Skip to main content

WiiWare: Block Breaker Deluxe and Cocoto Fishing Master

Really? And, really?

Dark blue icons of video game controllers on a light blue background
Image credit: Eurogamer

Block Breaker Deluxe

  • Publisher: Gameloft
  • Price: 800 Wii Points (GBP 6 / EUR 8)

Breakout? Really? Yes, that was my first impression as well, but then I thought, well, why not? The ol' bat-and-ball concept has endured because it's inherently fun - for whatever evolutionary reason, we humans like to bounce spherical objects off things, and if the things smash in the process then all the better.

It doesn't take long to realise that Block Breaker Deluxe, a beefed-up remake of the mobile phone game, has paid as much attention to the "deluxe" part of its name as the "block breaker" bit. For one thing, the whole game is dolled up like a flier for the sort of garish 1983 nightclub that would be called Coconutz.

Secondly, the reason you're playing Breakout (sorry, Block Breaker) is because you're saving up to buy a yacht to impress lots of hip characters who pay you money for playing Breakout (sorry, Block Breaker) in their swanky nightspots. Now, I've seen King of Kong and these are not the sort of people who take part in arcade tournaments. It's all utterly inexplicable and, frankly, makes Arkanoid: Revenge of Doh look like the greatest story ever told.

As you can see, Block Breaker doesn't exactly skimp on the power-ups.

Luckily, the game itself is enough fun that such conceptual unusualness soon fades into the background. Most familiar elements are here - blocks that take several hits to destroy, metal blocks that must be removed by hitting switch blocks, power-ups that extend your bat, turn it into a magnet or let you shoot lasers. But there are also some cool new ideas - like the yo-yo that lets you drag the ball back towards you in a straight line, and casino-themed game modes. There are even boss battles, which work better than they sound. In these rounds, you use your ball-bouncing skills to take down UFOs of varying abilities. You get an addictive two-player mode as well, which is well worth trying if you have a spare remote.

Control is by the remote only, which is a minor annoyance. For one thing, it's actually incredibly uncomfortable. This is a game where things get faster and faster within a very limited playfield, and there's very little downtime to relax your wrist. You're also making tiny, constant movements and, while I'm open to the idea that it may just be my creaky joints at fault, it does seem to turn long play sessions into an exercise in carpal tunnel syndrome. You can opt for the slightly fiddly alternative of using the remote's dinky d-pad, but given that the game only really requires left and right for 99 percent of the time, it seems odd not to at least offer nunchuk support for those of us with enormous, muscular man-fingers.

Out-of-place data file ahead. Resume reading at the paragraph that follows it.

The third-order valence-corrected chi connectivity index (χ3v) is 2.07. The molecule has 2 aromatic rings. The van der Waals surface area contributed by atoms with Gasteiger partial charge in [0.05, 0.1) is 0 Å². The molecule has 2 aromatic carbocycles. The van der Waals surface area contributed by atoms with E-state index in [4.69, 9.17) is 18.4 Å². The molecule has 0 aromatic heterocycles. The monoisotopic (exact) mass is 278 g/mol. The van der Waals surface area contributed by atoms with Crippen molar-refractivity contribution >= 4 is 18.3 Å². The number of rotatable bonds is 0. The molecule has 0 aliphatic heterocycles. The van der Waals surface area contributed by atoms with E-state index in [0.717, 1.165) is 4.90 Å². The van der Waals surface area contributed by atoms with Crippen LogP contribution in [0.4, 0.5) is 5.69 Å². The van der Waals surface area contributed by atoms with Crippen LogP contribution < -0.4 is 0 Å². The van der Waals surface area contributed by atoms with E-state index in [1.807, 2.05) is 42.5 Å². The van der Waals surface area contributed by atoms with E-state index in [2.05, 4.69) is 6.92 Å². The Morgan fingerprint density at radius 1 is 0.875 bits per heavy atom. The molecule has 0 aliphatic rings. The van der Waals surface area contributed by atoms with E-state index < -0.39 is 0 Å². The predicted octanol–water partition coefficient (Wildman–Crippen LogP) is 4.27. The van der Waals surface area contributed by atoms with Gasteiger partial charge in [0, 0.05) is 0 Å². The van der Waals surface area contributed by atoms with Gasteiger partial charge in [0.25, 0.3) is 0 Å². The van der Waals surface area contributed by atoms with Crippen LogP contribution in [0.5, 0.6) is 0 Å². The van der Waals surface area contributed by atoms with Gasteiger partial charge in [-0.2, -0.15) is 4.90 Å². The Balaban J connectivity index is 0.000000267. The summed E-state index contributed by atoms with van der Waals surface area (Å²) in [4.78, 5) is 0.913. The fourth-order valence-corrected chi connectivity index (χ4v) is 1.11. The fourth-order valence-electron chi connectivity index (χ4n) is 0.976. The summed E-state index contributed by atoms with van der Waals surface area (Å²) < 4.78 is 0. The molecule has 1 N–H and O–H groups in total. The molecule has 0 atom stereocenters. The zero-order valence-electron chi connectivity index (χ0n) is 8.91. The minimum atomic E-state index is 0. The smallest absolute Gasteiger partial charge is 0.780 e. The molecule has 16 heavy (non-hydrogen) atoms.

Block Breaker Deluxe is as predictable as it sounds, and yet slightly surprising at the same time. It's surprising how much fun the simple joys of bat and ball remain, and it's surprising how nothing more than a varied selection of power-ups, some cunning level design and uncluttered gameplay can still produce something so enjoyable. I downloaded it out of duty, but have kept returning to it for fun. That's the true test of any arcade game, as far as I'm concerned.


Cocoto Fishing Master

  • Publisher: Neko Entertainment
  • Price: 700 Wii Points (GBP 5.50 / EUR 7)

Cocoto is one of those poor wannabe videogame characters, popular in pockets of Europe but forever pressing his adorable little face up against the thick bulletproof glass window of the Gaming Hall of Fame. He watches the Marios and Sonics and Crashes and Ratchets and Jaks swanning around inside, and lets out a heartfelt sigh. Then Blinx takes his hand, and leads him back to the shelter for another night of anguished sobbing and hollow, rumbling stomachs.

This is a port of the 2005 PS2 and GameCube original in which the cuddly little demon took up his fishing rod in a desperate attempt to get our attention. There are adventurey RPG overtones, as he rows (painfully slowly) from an old turtle who gives him orders to the local shop that sells him new equipment, but the bulk of the game is spent catching specific fish to satisfy the demands of that sodding turtle. Catch enough and he gives you the bait you need to go after the boss fish.

Coming soon - Cocoto versus Deep Rising.

The fish swim at different depths, and you have different bait to match. There's very little skill involved in actually luring the fish, but landing the bastards still proves to be a real pain in the fins. First you must play a small mini-game in which you keep the bait bobbing along in front of the fish as it races towards you. Once it lunges, you need to flick the remote to hook the fish. Simple, except the timing required for this is so annoyingly fussy that you'll spend most of your time doing it over and over and over. Finally get one on the hook and you reel it in with the nunchuk but - again - muff up the timing even slightly and the fish gets away.

Since this is really all there is to it, such tediously precise timing will pretty much kill the game for all but the most devoted (and therefore demented) fan. It looks cute, it has a couple of nice ideas, but it's just not fun. SEGA Bass Fishing may cost four times as much, but it's also four times the game. Pick that up instead.


Read this next